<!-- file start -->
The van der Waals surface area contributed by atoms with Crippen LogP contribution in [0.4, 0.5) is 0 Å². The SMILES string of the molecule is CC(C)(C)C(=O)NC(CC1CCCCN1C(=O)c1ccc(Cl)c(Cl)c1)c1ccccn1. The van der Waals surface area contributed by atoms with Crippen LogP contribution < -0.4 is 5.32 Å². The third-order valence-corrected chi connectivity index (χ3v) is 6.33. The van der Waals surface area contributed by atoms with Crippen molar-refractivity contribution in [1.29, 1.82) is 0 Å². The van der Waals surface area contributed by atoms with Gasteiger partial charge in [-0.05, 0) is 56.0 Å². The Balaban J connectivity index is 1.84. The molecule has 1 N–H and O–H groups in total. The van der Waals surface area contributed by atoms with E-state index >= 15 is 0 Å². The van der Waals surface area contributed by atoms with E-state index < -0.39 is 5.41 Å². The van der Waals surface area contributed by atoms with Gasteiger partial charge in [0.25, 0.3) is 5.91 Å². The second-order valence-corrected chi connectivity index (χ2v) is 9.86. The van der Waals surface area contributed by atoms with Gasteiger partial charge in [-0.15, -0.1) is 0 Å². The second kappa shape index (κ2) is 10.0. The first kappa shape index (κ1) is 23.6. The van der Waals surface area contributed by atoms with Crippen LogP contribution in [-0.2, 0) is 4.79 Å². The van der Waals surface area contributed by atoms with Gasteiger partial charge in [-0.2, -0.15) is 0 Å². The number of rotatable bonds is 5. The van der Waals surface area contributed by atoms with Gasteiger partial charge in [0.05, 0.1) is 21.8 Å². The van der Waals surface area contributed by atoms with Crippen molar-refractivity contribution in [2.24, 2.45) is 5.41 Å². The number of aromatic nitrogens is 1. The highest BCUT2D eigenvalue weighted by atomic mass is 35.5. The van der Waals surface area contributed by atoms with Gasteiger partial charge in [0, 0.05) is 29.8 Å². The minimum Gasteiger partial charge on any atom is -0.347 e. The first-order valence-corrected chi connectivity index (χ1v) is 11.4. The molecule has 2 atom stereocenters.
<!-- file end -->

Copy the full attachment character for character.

The van der Waals surface area contributed by atoms with Crippen LogP contribution in [0.4, 0.5) is 0 Å². The SMILES string of the molecule is CC(C)(C)C(=O)NC(CC1CCCCN1C(=O)c1ccc(Cl)c(Cl)c1)c1ccccn1. The van der Waals surface area contributed by atoms with Crippen LogP contribution < -0.4 is 5.32 Å². The third-order valence-corrected chi connectivity index (χ3v) is 6.33. The van der Waals surface area contributed by atoms with Crippen molar-refractivity contribution in [1.29, 1.82) is 0 Å². The van der Waals surface area contributed by atoms with Gasteiger partial charge in [-0.05, 0) is 56.0 Å². The Balaban J connectivity index is 1.84. The molecule has 1 N–H and O–H groups in total. The van der Waals surface area contributed by atoms with E-state index >= 15 is 0 Å². The van der Waals surface area contributed by atoms with E-state index < -0.39 is 5.41 Å². The van der Waals surface area contributed by atoms with Gasteiger partial charge in [0.25, 0.3) is 5.91 Å². The second-order valence-corrected chi connectivity index (χ2v) is 9.86. The van der Waals surface area contributed by atoms with Gasteiger partial charge in [-0.15, -0.1) is 0 Å². The second kappa shape index (κ2) is 10.0. The first kappa shape index (κ1) is 23.6. The van der Waals surface area contributed by atoms with Crippen LogP contribution in [-0.2, 0) is 4.79 Å². The van der Waals surface area contributed by atoms with Gasteiger partial charge in [-0.2, -0.15) is 0 Å². The number of rotatable bonds is 5. The van der Waals surface area contributed by atoms with Gasteiger partial charge in [0.05, 0.1) is 21.8 Å². The van der Waals surface area contributed by atoms with Crippen molar-refractivity contribution in [2.24, 2.45) is 5.41 Å². The number of aromatic nitrogens is 1. The highest BCUT2D eigenvalue weighted by atomic mass is 35.5. The van der Waals surface area contributed by atoms with Gasteiger partial charge in [0, 0.05) is 29.8 Å². The minimum Gasteiger partial charge on any atom is -0.347 e. The first-order valence-corrected chi connectivity index (χ1v) is 11.4. The molecule has 2 atom stereocenters.